R.I.P. Ben Mondor (March 26, 1925 – October 3, 2010)

Ben Mondor, owner of the Pawtucket Red Sox, died Sunday night after a battle with cancer. I’m not sure if people outside of Rhode Island or New England have heard of him, but in the late ’70s-early ’80s, Mr. Mondor singlehandedly saved the Pawtucket Red Sox from bankruptcy, and made minor league baseball in New England relevant.
He made McCoy Stadium family friendly, and very affordable.
I have met him several times, and he was genuinely one of the nicest people I have ever met in my life. How many sports team owners do you see roaming around the stadium among the fans? And he was always more than willing and happy to sign autographs. He had a great sense of humor, and always had a big smile as he enjoyed life immensely. He will be greatly missed.

Here is an article on him from the Providence Journal:

Ben Mondor, rescued PawSox from bankruptcy, dies at 85


Journal Sports Writer

Ben Mondor, the playful and beloved Pawtucket Red Sox owner who took the franchise off the scrap heap and created a jewel of minor league baseball, has died in his Warwick home. He was 85.

“It’s the end of a great era,” said his trusted friend and PawSox president Mike Tamburro. This guy was an icon. What he accomplished here is just absolutely remarkable. It’s a great loss, not only for us personally, but I think for the entire community. He was a Rhode Island treasure.”

Mondor was known as a one-of-a-kind in the baseball world, a former businessman who bought the team in shambles and transformed it into a model organization. He was friendly and sharp-tongued at the same time, and never took himself too seriously. He saw the value of his baseball team as part of the fabric of his community, and he fervently believed that his purpose to was keep the PawSox fun and inexpensive — and the McCoy Stadium parking free — for the people of Rhode Island.

“Ben was a giant among men who saved baseball for the State of Rhode Island. On both a personal and professional level, I am saddened to hear of his passing,” said Red Sox president/CEO Larry Lucchino. “He was a good friend of many years and was one of the finest people to ever be a part of the game of baseball. When we honored him on ‘Ben Mondor Day’ at Fenway Park in 2004, the sheer number of people who came to join us in the celebrations showed the profound impact that his life had on the game and on the lives of people.”

Mondor died Sunday night after a battle with cancer. Ownership of the team will pass to Mondor’s wife, Madeleine, but the leadership structure of the team — president Tamburro and general manager Lou Schwechheimer — will remain, and no major changes are expected in the near future.

“He told us both — if you guys screw this up, I’m going to come back and haunt you,” Tamburro said.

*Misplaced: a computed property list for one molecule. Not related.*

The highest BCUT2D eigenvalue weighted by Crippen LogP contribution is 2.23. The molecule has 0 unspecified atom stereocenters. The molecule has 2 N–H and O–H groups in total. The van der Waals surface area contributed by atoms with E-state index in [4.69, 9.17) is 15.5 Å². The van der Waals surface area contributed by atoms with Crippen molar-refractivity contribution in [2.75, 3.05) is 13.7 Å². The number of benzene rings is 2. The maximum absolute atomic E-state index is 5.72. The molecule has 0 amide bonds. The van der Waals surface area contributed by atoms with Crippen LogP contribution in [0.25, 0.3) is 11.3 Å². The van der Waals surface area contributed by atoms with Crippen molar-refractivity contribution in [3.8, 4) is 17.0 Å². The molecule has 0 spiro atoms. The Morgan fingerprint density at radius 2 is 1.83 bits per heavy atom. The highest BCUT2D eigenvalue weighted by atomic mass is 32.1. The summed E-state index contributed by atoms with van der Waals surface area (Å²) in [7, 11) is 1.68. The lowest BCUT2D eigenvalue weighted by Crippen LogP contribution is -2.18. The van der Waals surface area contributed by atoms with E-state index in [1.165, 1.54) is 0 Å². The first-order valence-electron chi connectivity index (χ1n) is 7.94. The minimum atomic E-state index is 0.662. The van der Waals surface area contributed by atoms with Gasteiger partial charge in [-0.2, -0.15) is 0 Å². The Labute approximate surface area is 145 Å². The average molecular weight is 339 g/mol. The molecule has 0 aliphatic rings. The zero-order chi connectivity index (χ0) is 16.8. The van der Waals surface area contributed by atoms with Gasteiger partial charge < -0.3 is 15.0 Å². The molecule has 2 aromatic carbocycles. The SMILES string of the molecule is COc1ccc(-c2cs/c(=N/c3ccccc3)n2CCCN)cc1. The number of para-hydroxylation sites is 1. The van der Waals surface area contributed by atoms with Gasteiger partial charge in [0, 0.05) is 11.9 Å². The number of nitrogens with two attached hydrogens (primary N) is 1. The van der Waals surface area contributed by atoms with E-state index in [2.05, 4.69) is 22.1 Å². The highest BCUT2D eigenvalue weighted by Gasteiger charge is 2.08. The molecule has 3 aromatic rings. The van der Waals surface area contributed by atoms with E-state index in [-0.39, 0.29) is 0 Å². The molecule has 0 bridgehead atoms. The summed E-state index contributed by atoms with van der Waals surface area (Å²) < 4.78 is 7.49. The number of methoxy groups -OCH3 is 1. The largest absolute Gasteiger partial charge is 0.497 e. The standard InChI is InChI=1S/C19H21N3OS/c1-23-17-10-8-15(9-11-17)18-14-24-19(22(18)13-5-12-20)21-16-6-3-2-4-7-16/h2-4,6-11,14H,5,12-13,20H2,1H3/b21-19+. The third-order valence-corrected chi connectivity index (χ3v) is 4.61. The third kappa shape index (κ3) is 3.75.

A celebration Mass will be held at 10 a.m. Thursday at the Cathedral of Saints Peter & Paul, 30 Fenner St., in Providence. The Mass is open to the public. A private burial will follow.

Mondor, born in Quebec in 1925, left Canada as a boy. As an adult, he invested in the New England textile industry, owning several mills. In the 1970s, he sold his interests and retired. In 1977, he bought the-then Rhode Island Red Sox franchise. At the time, the organization was flailing, bankrupt and having lost its membership in professional baseball, drawing only 1,000 fans a game in a run-down McCoy Stadium.

Tamburro recalled the winter day when he and Mondor first walked around McCoy Stadium after the sale. The challenge seemed far too great as they walked around the decrepit old park, pausing in front of a beat-up old chicken stand on the third-base side.

“It was cold,” Tamburro recalled, “sleet, ice, a slushy day, and there were chicken bones frozen in front of that concession stand. And I remember looking around this place, and saying, ‘What the hell are we doing here?’ ”

Mondor paused to look around, and as they moved, he lost his footing, slipping on one of the chicken bones and falling flat on his back, Tamburro said.

“And he looked up at me, and said to me, ‘Every businessman makes one mistake. You’d better make sure this isn’t mine.’ ”

It wasn’t.

With his forceful personality at the core, the PawSox rose from an annual attendance of 70,000 when Mondor took over to nearly 700,000 20 years later.

He was known for his wit and willingness to speak his mind, and for treating his employees well — most of his top executives, like current president Tamburro, GM Schwechheimer and VP of public relations Bill Wanless, started with the team in the late 1970s and early 1980s.

“If you look around at the people who have been around for not one decade, not two decades, but three decades, this crew is a testament to Ben. The fact that you can look around this building on a given day and see folks who have been together for 30 years is unheard of,” Schwechheimer said.

Mondor considered his longtime employees family, and let them know they were close with playful barbs. Getting needled by Mondor was preferable to the alternative — it meant he liked you.

Over time, his PawSox and their consistent success became known throughout the baseball world.

Former baseball agent and San Diego Padres CEO and now Red Sox senior adviser Jeremy Kapstein, a Rhode Island native, said that wherever he would go in baseball, major and minor league executives would ask about Ben Mondor and his Pawtucket Red Sox.

“They know about Ben Mondor. They know about the team of people he hired — Mike, and Lou, and Bill — Ben was a nationally known and respected baseball figure,” Kapstein said. “He built the PawSox into a true local treasure, and a nationally respected franchise… Ben was one of those very rare people who have a vision, plus the drive and skill to accomplish his goal. The PawSox are proof of his vision accomplished.”